North Cape (Otou)
|North Cape (Otou)|
North Cape is located at the northern end of the Northland Peninsula in the North Island of New Zealand. It is the northeastern tip of the Aupouri Peninsula and lies 30 kilometres (19 mi) east and 3 kilometres (1.9 mi) north of Cape Reinga. The name North Cape is sometimes used to refer just to the cape that is known in Māori as Otou and which overlooks Murimotu Island, and sometimes just to the eastern point of Murimotu Island. It is also used to refer to the whole larger headland stretching about five km from Murimotu Island westwards to Kerr Point (Ngatuatata) and including the Surville Cliffs. This wider North Cape, and specifically the Surville Cliffs, is the northernmost point of mainland New Zealand, being about three km further north than Cape Reinga. This article covers the wider North Cape. Statistics New Zealand uses a much larger statistical area called North Cape, extending south to the Houhora Heads in the 2018 New Zealand census. That area is covered by the article on Aupouri Peninsula.
North Cape, one of the four New Zealand Cardinal Capes, was named by James Cook, Commander of Endeavour in its 1769–1770 voyage. At the time the other Cardinal Capes were named Cape East, West Cape and Cape South.
North Cape was once an island formed by a marine volcano. Sand deposited by ocean currents eventually formed a tombolo known as Waikuku Flat, which joined the island to the rest of the Aupouri Peninsula. The headland and flat combined now form the North Cape Peninsula.
A large part of North Cape is enclosed in the North Cape Scientific Reserve. The reserve’s purpose is to protect the unique flora and fauna of the area, some of it endemic to a small area on Surville Cliffs. An electrified fence was erected in 2000 to create a mainland island by excluding the possums, feral pigs and semi-wild horses of the area. The reserve is closed to the public and managed by the Department of Conservation (DoC).
Much of Waikuku Flat is in another DoC reserve, the Mokaikai Scenic Reserve, which stretches south to Parengarenga Harbour. This reserve is open to the public but land access is via an area in Māori tribal ownership and a permit is required from the controlling Māori body to cross the land. Another strip of Māori land lies between the Mokaikai reserve and the North Cape reserve. This strip includes the southern part of North Cape and the northern edge of Waikuku Flat. It stretches from Kerr Point and the north end of Tom Bowling Bay on the north coast across to Tokatoka Point on the west coast.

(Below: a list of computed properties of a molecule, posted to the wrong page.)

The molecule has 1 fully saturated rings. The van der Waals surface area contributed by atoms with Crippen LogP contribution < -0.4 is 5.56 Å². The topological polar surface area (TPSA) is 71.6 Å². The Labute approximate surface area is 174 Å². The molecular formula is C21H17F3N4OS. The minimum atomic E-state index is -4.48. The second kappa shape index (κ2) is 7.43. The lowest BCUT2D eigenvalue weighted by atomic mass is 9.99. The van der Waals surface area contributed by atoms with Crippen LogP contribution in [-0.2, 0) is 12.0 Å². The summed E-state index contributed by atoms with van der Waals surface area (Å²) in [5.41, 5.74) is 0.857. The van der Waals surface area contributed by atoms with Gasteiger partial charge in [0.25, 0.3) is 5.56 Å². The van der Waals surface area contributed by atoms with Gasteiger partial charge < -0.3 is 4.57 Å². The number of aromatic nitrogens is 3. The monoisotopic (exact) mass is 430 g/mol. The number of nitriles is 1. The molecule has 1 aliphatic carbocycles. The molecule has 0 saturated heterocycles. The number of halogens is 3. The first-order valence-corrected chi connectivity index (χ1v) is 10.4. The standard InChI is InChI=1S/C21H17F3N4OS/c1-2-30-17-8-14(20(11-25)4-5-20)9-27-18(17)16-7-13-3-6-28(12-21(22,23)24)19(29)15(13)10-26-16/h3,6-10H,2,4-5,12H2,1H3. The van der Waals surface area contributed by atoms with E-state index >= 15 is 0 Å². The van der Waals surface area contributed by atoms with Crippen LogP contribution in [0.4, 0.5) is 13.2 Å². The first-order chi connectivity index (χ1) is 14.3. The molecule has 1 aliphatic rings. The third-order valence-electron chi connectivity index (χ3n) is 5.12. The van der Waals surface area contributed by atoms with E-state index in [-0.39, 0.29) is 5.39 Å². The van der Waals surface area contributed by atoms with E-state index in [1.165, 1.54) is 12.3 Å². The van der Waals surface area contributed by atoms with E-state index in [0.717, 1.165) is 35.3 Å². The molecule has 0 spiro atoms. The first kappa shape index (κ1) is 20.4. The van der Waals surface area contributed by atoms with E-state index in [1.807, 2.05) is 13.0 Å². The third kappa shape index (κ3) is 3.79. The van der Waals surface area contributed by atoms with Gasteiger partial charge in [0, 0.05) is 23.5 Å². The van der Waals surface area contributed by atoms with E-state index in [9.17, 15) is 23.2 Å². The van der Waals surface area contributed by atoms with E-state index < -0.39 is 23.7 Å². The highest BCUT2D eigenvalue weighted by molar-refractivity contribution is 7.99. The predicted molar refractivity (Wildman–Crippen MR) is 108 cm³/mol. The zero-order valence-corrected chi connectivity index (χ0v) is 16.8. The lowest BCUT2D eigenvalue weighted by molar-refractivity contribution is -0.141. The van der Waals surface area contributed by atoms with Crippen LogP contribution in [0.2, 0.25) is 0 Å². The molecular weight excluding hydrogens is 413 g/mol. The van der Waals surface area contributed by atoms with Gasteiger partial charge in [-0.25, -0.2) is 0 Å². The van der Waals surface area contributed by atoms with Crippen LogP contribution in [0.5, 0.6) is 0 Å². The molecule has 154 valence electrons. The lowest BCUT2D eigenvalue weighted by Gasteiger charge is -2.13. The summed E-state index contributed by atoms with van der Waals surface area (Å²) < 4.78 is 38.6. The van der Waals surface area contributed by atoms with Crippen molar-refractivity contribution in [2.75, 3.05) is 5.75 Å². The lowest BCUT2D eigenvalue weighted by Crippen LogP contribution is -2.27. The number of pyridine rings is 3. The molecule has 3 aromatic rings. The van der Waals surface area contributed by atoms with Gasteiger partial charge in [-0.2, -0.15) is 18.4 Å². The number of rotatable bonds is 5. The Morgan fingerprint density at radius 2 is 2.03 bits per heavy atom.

Hikura / de Surville Cliffs is the northernmost point of the mainland of New Zealand, located at the tip of North Cape. In the past the cliffs have sometimes been referred to as Kerr Point but true Kerr Point lies a short distance away at the western end of North Cape. The first European discovery of the cliffs was made by Jean-François-Marie de Surville in December 1769, when he sailed his ship St Jean Baptiste to New Zealand to find a safe anchorage to care for sick crew. He found them only a few days before they were seen by James Cook.
The cliffs expose 1.2 square kilometres of serpentinised peridotite mafic rocks. They form a unique environment that supports a number of threatened and endangered plants endemic to the area, including:
- Pittosporum ellipticum subsp. serpentinum
- Hebe brevifolia
- Hebe ligustrifolia
- Helichrysum aggregatum
- Leucopogon xerampelinus
- Pimelea tomentosa (sand daphne)
- Phyllocladus trichomanoides (tanekaha)
- Pseudopanax lessonii (coastal fivefinger)
- Uncinia perplexa (Surville Cliffs bastard grass)
- Hooker, Brian (2002). "The problem of North Cape, New Zealand, in maps". New Zealand Map Society Journal. 15: 47–49. Archived from the original on 2 November 2007. Retrieved 13 December 2007.
- Chart Of New Zealand – J Cook 1769–70 . Retrieved on 7 December 2017.
- "A new species of Leucopogon (Ericaceae) from the Surville Cliffs, North Cape, New Zealand (abstract)". Royal Society of New Zealand. Archived from the original on 23 May 2010. Retrieved 19 October 2008.
- Forester, L.; Townsend, A. J. (2004). "Threatened plants of Northland" (PDF). Wellington, New Zealand: Department of Conservation. Retrieved 3 September 2007.